The column that asks, why don’t more non-profit organizations advertise in the media rather than rely on public service announcements, because those organizations, though they depend on charity, need to get their message out just as often as the new Grand Fat and the quadruple artery blocker?
By Jack Hummel
Radio: 92.1 FM WVLT Saturdays noon to 2 p.m.
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Feelings spill over in Millville …
“Words cannot even express what I am feeling.
“Charles Boozer was a good neighbor to our church on 3rd street. Between the guns, the killings, and the down-right hatred of mankind toward mankind has nearly made me resent my own city.
“I’ve said it before and I will say it again, the status of black America is worse now than it has ever been historically. Yes, even worse than slavery. In slavery, the choice was not ours. But what you are doing toward one another is all personal choice.
“I never thought that the day would come when I would regret making Millville my home. Well, it has happened. I regret it.
“To the Boozer family, I am speechless but very vocal. I hope those responsible are brought to justice. Not looking for feedback, just telling my story. Bullies and bullets just aggravate me. If the culprits were real men, they would find another way to settle their differences! Punks will be punks.”
— Commissioner David Ennis
It is “the streets,” Pastor Ennis. At-risk kids are being swallowed up by “the streets.”
You tried with your Peace In The City meetings, but there were no at-risk kids there, only scared residents with no answers looking for answers.
SHINE is doing its part.
Millville PAL is doing its part.
Millviile Midget Football, under the guidance of your brother, is doing its part.
Millville Soccer Club is doing its part.
But the “streets” culture is still there among the estimated 2,500 at-risk youth in Millville. The gangs, the drugs, the crime, the working together along with higher-up, out-of-town leadership as an alternative to being bored to death.
And government and police are not the answer.
“Prayers go out to them the family of the one that had gotten hurt. Nothing is ever going to change unless we start changing the person in the mirror & stop passing the blame.”
— Mary Messeck
Remember Dennis Tawes, the pioneer artist who threatened to paint in the nude in his studio on a Third Friday?
We’ve heard from him, and lamented not seeing any of his posts …
“I don’t know, let’s do something about that. I’ll be back in Millville next week.
:My wife passed away last month and she asked 3-things of me — To keep painting and return to the Arts District, be near our kids and to be a grandfather to our daughters baby when it arrives in July.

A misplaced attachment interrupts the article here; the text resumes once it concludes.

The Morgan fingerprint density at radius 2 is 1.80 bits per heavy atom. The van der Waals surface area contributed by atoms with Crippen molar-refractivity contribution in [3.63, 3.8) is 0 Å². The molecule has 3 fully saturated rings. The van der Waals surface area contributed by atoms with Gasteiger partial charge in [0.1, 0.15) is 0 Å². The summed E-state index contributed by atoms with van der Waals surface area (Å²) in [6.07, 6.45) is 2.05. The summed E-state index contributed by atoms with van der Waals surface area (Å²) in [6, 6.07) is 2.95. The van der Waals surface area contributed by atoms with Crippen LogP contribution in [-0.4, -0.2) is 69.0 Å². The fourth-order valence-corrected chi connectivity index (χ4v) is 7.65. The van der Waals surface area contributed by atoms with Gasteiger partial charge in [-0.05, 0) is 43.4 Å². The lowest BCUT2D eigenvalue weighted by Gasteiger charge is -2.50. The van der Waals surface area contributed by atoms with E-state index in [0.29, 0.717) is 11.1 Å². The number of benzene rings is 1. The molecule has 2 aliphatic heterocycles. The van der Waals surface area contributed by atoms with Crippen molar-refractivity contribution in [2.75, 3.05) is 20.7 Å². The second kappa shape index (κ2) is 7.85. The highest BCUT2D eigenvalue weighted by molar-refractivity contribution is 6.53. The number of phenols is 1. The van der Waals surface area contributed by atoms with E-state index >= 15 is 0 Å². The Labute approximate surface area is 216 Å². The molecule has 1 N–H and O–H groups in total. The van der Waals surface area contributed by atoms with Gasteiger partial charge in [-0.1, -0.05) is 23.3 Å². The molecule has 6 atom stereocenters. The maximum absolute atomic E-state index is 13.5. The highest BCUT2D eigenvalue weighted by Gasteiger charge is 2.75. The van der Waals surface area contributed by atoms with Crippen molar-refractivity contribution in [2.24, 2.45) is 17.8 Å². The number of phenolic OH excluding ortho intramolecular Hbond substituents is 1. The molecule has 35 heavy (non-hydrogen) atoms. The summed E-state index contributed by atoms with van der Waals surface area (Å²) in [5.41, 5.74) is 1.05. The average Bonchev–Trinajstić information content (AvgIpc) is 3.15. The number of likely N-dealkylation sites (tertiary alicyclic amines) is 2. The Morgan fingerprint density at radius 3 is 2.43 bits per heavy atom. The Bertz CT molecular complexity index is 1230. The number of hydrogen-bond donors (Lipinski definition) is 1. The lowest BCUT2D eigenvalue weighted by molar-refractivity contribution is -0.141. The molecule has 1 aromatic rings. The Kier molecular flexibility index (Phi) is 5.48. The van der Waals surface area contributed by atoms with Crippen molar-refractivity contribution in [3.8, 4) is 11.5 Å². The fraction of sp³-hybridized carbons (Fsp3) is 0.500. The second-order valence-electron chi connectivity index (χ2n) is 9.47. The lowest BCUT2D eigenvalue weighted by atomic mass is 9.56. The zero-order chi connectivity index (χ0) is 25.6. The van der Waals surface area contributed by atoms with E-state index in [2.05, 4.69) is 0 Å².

“So be it.”
— Dennis Tawes
Freeholder Jim Quinn will not be playing for the Eagles this season.
He fell and “shattered” his shoulder, and is facing surgery.
Hope Wentz holds up.
Coach Lynwood Mosley checks in …
“Good morning, everyone,
“I really just want everybody to have a great day.
“PUT THE GUNS DOWN!
“Hug your kids, make peace with your enemy. Nobody wins in these streets.
“Talk to your bm/bd. Get in your kids lives, fellas. Ladies try to forgive what you envy about him. It’s not for him; it’s for you. You can’t truly move on until you forgive the person you envy.
“Attend your kids’ games, practices, fellas. Support them no matter what they’re doing. I’m not gonna say we are in the last days because we live to die anyway. We were born to die. The day you’re born, you begin to die!
“But I will say this — you don’t have to increase your chances to go. If you go asking for it, you definitely gonna get it. Please take note to this. Get more involved in your kids’ lives. It’s not their fault. It’s important…..in MY OPINION!”
— Lynwood Mosley
If it’s for Bianca’s Kids, it’s all good.
C & J Electronics is now an authorized Fedex Shipping Center. Drop off your previously labeled boxes or we can print your shipping labels for you. Fedex Express envelopes and packages or Fedex Ground packages.
— Chris Jespersen,
the C in C & J on North Pearl Street
Ship your condolences to the Flyers.
“I don’t think that people should be allowed to just jog and sweat and work out on Wilmington’s beautiful Riverfront!
“They have absolutely no regard for those of us sitting outside trying to enjoy double portions of half priced happy hour specials, empty calorie drinks, and a triple scoop of ice cream on a warm sunny day!”
— Chandra Pitts,
One Village Alliance
Bridgeton PAL is pushing the following …
“This is a very important event. Grow folk talk right here. However, youth with mature and positive input are always welcome and encouraged to attend, as well.”
— Bridgeton PAL
“The community is definitely key … when they are not alienated and treated as criminals. Hope this meeting does some good. I’ve been to multiple town meetings here — nothing changes.
“So enjoy and hope this works once and for all.”
“Our hope is not to duplicate old town meetings with no end game.